What Does Being a “True Professional” Really Entail?


Anyone writing about the professions inevitably has to begin by discussing what is meant by the term “profession”.

This is one of the least precise terms in the English language. Quite apart from obvious difficulties such as those posed by the contrast between a professional and an amateur, there is the persistent inclination of people to use the term professional as more or less synonymous with calling, vocation or indeed any daily activity whereby money may be earned.  Further difficulty is caused by the implication that to do any job in a professional way is to do it skilfully, with an expert finish.

Any field of endeavour can be carried out in a professional manner.  We reject the proposition that any job becomes professional merely if it is carried out in a skilful or expert way.  Rather our focus is not only on skills but on a number of other elements, as demonstrated in this unit, with especial concentration on the overarching elements of ethical and professional conduct.

A professional is a person expert in their field of activity, who holds the ideal of service to others (community, client and profession) before their own interests, bringing to bear in this service the wider values of:

The acceptance of the “greater good” – having regard for things more important than making money



Adherence to Professional Rules



Integrity and Fairness

Ethical Conduct

While a mere semantic exercise may be arid and profitless; a search for the quintessential attributes of a profession can yield a fruitful result…

The Oxford English Dictionary offers as a definition of “profession”: “avocation in which a professed knowledge of some department of learning or science is used in its application to the affairs of others or in the practise of an art founded upon it”.

Millerson suggests: “a type of higher-grade occupation, with both subjectively and objectively recognised occupational status, possessing a well-defined area of study or concern and providing a definite service, after advanced training and education”.

Finally there is the definition put forward by the Royal Institute of British Architects “A professional is a person expert in some field of activity who shares the responsibility for decisions, and gives a service to others in that part of their affairs to which the professional expertise applies, bringing to bear in this participation wider values than those whom he is• advising may necessarily themselves consider relevant”.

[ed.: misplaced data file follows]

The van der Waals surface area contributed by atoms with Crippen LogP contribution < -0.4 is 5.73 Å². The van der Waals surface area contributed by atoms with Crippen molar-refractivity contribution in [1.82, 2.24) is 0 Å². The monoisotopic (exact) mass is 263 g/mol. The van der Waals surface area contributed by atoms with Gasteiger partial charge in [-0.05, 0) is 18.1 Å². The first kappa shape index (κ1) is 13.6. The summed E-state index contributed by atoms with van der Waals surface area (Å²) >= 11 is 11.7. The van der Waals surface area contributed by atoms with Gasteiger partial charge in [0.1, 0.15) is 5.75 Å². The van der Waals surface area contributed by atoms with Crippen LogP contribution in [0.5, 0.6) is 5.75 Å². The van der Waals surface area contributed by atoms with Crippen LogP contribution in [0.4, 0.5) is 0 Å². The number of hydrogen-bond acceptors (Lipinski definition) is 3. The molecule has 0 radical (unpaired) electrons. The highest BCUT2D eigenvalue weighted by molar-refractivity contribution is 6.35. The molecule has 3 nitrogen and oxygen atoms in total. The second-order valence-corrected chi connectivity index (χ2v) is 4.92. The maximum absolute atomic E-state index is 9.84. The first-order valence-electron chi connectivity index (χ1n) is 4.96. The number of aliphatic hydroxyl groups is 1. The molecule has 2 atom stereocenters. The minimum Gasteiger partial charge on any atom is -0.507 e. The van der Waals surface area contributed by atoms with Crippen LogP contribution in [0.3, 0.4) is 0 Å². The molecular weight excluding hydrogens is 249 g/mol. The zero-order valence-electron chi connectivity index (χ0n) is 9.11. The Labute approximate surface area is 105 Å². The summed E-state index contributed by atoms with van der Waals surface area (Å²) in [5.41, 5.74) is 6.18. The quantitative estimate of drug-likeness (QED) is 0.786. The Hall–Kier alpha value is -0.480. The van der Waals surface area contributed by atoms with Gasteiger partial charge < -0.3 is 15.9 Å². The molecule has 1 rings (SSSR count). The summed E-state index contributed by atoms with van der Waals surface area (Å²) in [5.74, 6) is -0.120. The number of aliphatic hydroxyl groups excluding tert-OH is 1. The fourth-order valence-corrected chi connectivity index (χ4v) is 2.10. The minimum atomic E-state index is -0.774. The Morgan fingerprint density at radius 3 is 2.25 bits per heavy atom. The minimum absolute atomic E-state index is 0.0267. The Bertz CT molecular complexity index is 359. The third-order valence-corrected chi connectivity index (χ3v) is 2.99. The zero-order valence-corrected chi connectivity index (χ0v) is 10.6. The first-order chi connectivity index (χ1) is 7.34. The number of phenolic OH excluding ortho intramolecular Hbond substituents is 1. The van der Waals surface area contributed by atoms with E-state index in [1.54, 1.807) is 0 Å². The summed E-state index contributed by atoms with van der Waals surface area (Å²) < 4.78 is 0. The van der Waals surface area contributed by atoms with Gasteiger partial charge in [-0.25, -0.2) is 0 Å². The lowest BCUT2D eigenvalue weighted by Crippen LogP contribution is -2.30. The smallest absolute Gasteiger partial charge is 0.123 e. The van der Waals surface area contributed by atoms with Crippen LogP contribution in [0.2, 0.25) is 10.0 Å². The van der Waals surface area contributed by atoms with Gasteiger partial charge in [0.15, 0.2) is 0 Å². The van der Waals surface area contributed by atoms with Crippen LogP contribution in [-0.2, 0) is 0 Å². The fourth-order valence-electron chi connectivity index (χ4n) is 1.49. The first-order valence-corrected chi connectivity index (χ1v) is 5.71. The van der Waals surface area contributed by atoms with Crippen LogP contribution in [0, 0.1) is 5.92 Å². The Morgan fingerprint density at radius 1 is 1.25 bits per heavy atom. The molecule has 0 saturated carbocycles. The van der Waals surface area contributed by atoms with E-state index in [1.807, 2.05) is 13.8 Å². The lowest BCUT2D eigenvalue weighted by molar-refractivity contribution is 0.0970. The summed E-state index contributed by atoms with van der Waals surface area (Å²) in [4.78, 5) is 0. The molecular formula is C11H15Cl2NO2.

Key Factors of Professional Practise

Perhaps the most useful elements in defining what a professional should be comes in the following list:

1. Intellectual basis.

2. Private practise focus.

3. Advisory function.

4. Tradition of service.

5. Advisory services

6. Representative institute.

7. Code of conduct.

The list is developed as follows:

1. Intellectual basis

An intellectual discipline, capable of formulation on theoretical, if not academic, lines, requiring a good educational background, and tested by examination.

2. Private practise focus

A foundation in private practise, so that the essential expertise and standards of the profession derive from meeting the needs of individual clients on a person-to-person basis, with remuneration by fees from individual clients rather than a salary or stipend from one source.

3. Advisory function

An advisory function, often coupled with an executive function in carrying out what has been advised or doing ancillary work such as supervising, negotiating or managing; in the exercise of both functions full responsibility is taken by the person exercising them.

4. Tradition of service

An outlook which is essentially objective and disinterested, where the motive of making money is subordinated to serving the client in a manner not inconsistent with the public good.

5. Advisory services

Advisory services (including concomitant executive functions) on matters requiring expert intellectual knowledge and concerning the physical or mental health of an individual, or the protection or advancement of the rights or property of an individual or body corporate, are best provided by a private practitioner whose competence and integrity are vouched for by an independent body representative of such practitioners.

6. Representative institute.

One or more societies or institutes rep- resenting members of the profession, particularly those in private practise, and having the function of safeguarding and developing the expertise and standards of the profession.

7. Code of conduct.

A code of professional ethics laid down and enforced by the professional institute or institutes.

These seven characteristics, taken together, identify a group of vocations or callings essentially different from others and of particular value and importance to the community, which we may call the consultant professions. This is not to say that other callings are of less worth; only that they are different in nature. Since these excluded callings comprise those, for example, of the senior civil servant, the artist, author or composer, the business executive and the pure scientist it is obvious that no slur is intended by their exclusion.

The Professional in Practise

One of the essential characteristics identifying the professional is a foundation in private practise, which exists where the professional person holds himself or herself   out as prepared to offer professional services on his/her own account, and sets up whatever may be necessary in the way of an office, consulting room, clerical staff and so on. He may do this on his/her own, or with partners on an equal footing with himself or herself. The firm may have one office or several, but it will have a number of clients no one of which provides a majority of the work.


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